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Review: Rise Against at the Powerstation 31/03/09 by underground

Previously of the Chicago hardcore underground scene, Rise Against is no longer under the radar. Their latest album, Appeal to Reason, made it all the way to number three on the Billboard 200 in the States, and their latest single Audience of one is played on even the most commercial pop radio station. Punk elite may slate the band as sell outs, but when seen live it is evident that the passion and grit evident in their first album, The Unravelling, remains.

Having seen RA a couple of times before, I knew what to expect before their Powerstation show in Auckland. However, the crowd at the latest show was very different to their previous shows, with many dressed as though they were going clubbing as opposed to a punk show, indictive of how much this band had connected to a different audience of recent years, or even just months. Accordingly, their new songs were greated with cheers from the fashionably attired, whereas the earlier tracks were met with some bewilderment. From their first album, Stainglass and Marble bought the diehard old fans charging forward to scream the song in unison, whereas Re-education, Audience of One and others from Appeal to Reason got the younger fans singing along.

While some bands fail to take their songs from the studio to the stage, RA has no such problem. Vocalist Tim McIlrath’s voice never fails, replicating even the persistant, yet audio, scream of State of the Union as capably as on the original recording. After a lengthy set, the band left the stage, before returning with acoustic guitars to perform the awesome Hero of War, and the crowd favourite Swing Life Away. The volume picks up for three more encore songs, ending on the passionate Prayer of the Refugee, before the band depart and the house lights herald the end of an entertaining Tuesday night.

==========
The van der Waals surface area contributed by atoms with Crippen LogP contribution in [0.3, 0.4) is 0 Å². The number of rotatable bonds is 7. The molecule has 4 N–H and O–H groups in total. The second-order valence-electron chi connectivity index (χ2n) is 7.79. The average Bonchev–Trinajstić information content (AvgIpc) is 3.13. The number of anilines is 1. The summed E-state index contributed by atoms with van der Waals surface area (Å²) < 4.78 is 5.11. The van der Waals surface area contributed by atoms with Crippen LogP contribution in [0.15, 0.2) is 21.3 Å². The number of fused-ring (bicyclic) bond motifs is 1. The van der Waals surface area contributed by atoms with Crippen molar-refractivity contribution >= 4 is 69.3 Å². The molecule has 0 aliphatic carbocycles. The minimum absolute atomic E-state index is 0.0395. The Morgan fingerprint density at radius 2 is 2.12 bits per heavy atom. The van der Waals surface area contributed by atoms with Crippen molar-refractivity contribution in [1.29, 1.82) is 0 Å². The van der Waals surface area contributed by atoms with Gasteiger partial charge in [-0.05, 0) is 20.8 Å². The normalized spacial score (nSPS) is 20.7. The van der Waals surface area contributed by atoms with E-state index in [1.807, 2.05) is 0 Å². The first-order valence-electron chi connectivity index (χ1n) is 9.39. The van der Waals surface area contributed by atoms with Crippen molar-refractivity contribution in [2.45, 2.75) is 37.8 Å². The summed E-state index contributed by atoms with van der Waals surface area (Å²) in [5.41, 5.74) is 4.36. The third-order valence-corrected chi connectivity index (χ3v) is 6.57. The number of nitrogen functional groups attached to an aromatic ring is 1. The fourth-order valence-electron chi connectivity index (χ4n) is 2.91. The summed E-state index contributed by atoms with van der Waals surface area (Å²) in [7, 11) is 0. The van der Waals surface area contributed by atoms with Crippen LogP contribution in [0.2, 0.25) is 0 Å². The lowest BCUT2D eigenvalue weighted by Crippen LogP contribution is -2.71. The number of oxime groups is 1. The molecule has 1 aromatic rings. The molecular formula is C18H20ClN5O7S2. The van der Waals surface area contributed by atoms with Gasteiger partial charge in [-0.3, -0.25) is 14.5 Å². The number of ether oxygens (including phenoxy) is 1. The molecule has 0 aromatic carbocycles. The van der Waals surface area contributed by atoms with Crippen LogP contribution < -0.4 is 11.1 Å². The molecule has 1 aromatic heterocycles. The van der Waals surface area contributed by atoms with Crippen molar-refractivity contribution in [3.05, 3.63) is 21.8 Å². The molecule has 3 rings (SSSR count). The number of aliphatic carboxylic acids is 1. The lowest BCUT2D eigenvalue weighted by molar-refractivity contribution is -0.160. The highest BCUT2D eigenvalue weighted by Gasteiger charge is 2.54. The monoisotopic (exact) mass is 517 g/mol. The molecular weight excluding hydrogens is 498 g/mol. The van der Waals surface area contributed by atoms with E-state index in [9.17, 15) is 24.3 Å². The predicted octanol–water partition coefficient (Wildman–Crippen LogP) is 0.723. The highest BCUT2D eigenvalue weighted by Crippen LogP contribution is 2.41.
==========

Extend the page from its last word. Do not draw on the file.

Sales of the band’s first four albums must have increased after that show, after the punkrock virgins got their first taste of what real live music sounds and looks like.

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Review: Elemeno P & Supergroove at the Coroglen 03/01/09 by underground
January 4, 2009, 9:57 am
Filed under: Music | Tags: , , , , , , , , , ,

Initially I thought $55 to see two Kiwi bands at the Coroglen Tavern was really steep. Following Elemeno P’s set I was still feeling a little ripped off. An hour later I knew I had got my money’s worth.

When I was 10 I listened to whatever my dad listened to. Whilst I was listening to Cat Stevens and Meatloaf, the rest of the kids in my standard 4 class were listening to Supergroove. Eventually I caught up, hearing their hit songs on the radio, but by then they had broken up.

Recently reformed, Supergroove play their famous songs like it was the early nineties. Che Fu has an incredible voice which is accompanied well live by the large enthusiastic and talented band. The energy which flowed throughout their diverse set was topped of by a band member climbing onto the rafters during scorpio girl. It was bedlam.

Elemeno P were good, but I found them lacking. Sometimes I think this band doesn’t really know what genre they should be playing and they do none well. Apart from the well known radio songs, and including some of them, I found them a bit boring, until they lifted the tempo. Many of their slower songs do not come across well live and they didn’t have the energy I expected. When followed up by Supergroove this was really exposed.

With a mix of old and new, hits and solo Che Fu, the crowd were treated to everything Supergroove had to offer. The crowd was as diverse as the songs played, from those who had probably seen them the first time round to those who had only discovered them this millenium.

It might be Crowded House or the Exponents who you hear at the cricket or every waterfront bar in the country, but Supergroove is the quintessential Kiwi band. Missing them is a greater cost than any ticket price.